Sometimes I feel like I need to be a psychic at my weekly lessons. Sometimes I feel like I should just go see one. I will say this: if you don’t understand what’s going on in the mind of your student and even their parents you are probably going to be in for some ugly sounding static coming your way.
I love to tell stories. This one has NOTHING to do with piano teaching and EVERYTHING to do with good service.
When I was in my 20’s I had the opportunity to attend a seminar taught by a sales representative back east who represented a fortune 500 company. I earned this seminar as part of being an outstanding salesperson in a small company I worked for. This speaker was very…..charismatic. She came bustling up to the stage in a leopard skirt and heels, with a portable microphone and proceeded to campaign at full stadium volume for at least three hours. I had a pounding headache by the time she was done yelling at us about good service, closing the sale, overcoming the objection and smiling while we answered telephones (because people can hear you through the phone line you know.)
I did take notes, and I tried to pay attention. I eventually lost the notes and I really can’t remember anything but her outfit and one important message. Thankfully it made all of my listening worth it.
“Everyone you meet, ” she repeated “in someway or another (yes even your three-year old) is tuned into a radio station called w.i.i.f.m.” I was a bit puzzled, but I kept listening. “That’s right ladies, it’s called w. i. i. f.m. radio. Just pretend it’s stamped right across everyone’s foreheads.” Now that had me intrigued.
W. I. I. F. M. stands for “What’s in it for me?” Clever, huh. It almost made my migraine worth it. I have used this over and over. For years. It works, believe me. Please humor me while I give you an example.
Let’s say you have a new student who is a bit stubborn. Suppose she is sitting across from you with a remotely repulsed expression on her brow when you introduce her to a lovely chorale from Bach. Just at that very moment, you happen to notice (because you too are a clever person) that her father is wearing an Elton John T-shirt. “My my,” you comment. “did you know that Elton John composed over half of his songs around Bach chorales?” “You’re kidding,” comments Dad as he sits up and looks surprised. “No, I’m not!” you say. Suddenly his daughter perks up because she knows Dad likes Elton John. Maybe Dad’s not a nerd after all…… ? “There’s a great show about Elton John and his music on You Tube”, you add because you have done your homework.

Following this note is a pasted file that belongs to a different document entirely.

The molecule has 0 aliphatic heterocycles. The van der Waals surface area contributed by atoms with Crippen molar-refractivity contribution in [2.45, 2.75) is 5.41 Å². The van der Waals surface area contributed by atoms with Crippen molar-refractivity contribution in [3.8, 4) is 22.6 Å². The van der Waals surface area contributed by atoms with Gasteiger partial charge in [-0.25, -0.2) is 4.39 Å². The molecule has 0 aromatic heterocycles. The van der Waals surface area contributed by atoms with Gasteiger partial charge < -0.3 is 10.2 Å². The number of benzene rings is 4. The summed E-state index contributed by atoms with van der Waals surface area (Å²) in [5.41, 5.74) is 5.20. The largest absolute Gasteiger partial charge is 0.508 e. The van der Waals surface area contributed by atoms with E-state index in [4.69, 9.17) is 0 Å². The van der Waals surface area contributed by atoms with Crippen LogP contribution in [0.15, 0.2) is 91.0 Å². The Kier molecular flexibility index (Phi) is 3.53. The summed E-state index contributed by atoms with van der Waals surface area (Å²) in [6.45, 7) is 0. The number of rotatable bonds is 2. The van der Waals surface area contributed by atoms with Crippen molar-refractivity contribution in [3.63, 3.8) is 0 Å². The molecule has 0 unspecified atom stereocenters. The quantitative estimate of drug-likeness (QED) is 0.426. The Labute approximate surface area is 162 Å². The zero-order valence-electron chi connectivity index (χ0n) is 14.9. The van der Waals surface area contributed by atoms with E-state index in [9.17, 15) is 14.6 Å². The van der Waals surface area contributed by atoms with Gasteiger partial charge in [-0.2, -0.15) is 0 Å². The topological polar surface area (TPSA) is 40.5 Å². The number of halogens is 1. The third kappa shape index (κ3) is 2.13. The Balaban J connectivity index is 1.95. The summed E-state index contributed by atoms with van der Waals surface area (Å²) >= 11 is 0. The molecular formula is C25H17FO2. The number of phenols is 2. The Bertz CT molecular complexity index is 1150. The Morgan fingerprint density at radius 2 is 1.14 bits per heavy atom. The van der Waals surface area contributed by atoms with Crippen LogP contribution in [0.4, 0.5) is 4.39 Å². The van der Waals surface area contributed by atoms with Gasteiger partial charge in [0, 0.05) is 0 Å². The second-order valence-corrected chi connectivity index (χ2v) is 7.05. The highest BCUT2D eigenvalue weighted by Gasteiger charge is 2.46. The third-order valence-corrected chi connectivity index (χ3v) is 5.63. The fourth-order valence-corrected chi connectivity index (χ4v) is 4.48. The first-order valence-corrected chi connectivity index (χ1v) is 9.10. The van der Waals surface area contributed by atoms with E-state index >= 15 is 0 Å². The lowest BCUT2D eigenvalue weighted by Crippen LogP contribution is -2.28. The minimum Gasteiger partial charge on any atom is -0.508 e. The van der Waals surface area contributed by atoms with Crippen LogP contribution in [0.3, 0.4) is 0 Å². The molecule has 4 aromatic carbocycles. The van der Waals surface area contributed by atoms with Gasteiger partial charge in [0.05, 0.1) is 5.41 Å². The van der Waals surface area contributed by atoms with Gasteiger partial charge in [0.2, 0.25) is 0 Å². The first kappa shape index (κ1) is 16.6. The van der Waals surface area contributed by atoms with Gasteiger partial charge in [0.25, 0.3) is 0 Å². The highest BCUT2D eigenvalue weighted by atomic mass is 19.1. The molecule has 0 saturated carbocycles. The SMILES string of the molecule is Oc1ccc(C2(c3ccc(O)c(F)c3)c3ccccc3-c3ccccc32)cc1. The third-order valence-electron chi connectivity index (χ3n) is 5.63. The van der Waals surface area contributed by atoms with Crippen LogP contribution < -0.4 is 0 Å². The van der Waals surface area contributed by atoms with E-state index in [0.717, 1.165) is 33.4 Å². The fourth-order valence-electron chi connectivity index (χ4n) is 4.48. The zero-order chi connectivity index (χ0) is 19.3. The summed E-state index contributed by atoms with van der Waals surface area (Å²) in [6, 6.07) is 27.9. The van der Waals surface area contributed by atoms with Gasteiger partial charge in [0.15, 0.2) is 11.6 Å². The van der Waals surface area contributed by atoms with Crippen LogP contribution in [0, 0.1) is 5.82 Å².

This may be a slightly ridiculous example, though I’ve really had this conversation! Notice what happened here. My student suddenly found something useful in the Bach piece I played because I took the time to bridge a gap between her Dad’s musical experiences and her curiosity. I gave her something to connect with. What’s in it for Dad? Time to share with his daughter. What’s in it for me? Something else to teach about. I went on and taught this student how to play ‘Yellow-Brick road’ AND we learned the four chords in the piece, plus we learned a Bach piece. That’s a win-win.
We have to ‘Tune In’ to the situation , the individual, and to ourselves as teachers. What does this student need from me today? Help with last weeks music? New music altogether? A hug? Am I even LISTENING to this student? Do the parents know exactly what to expect from you in your policies? Last but definitely not least, are your needs as an educator being met? Does everyone know what you need from them?
Tuning in is about noticing . Let others know you care and understand that they have needs and you will know them better as people. That’s what’s in it for you.
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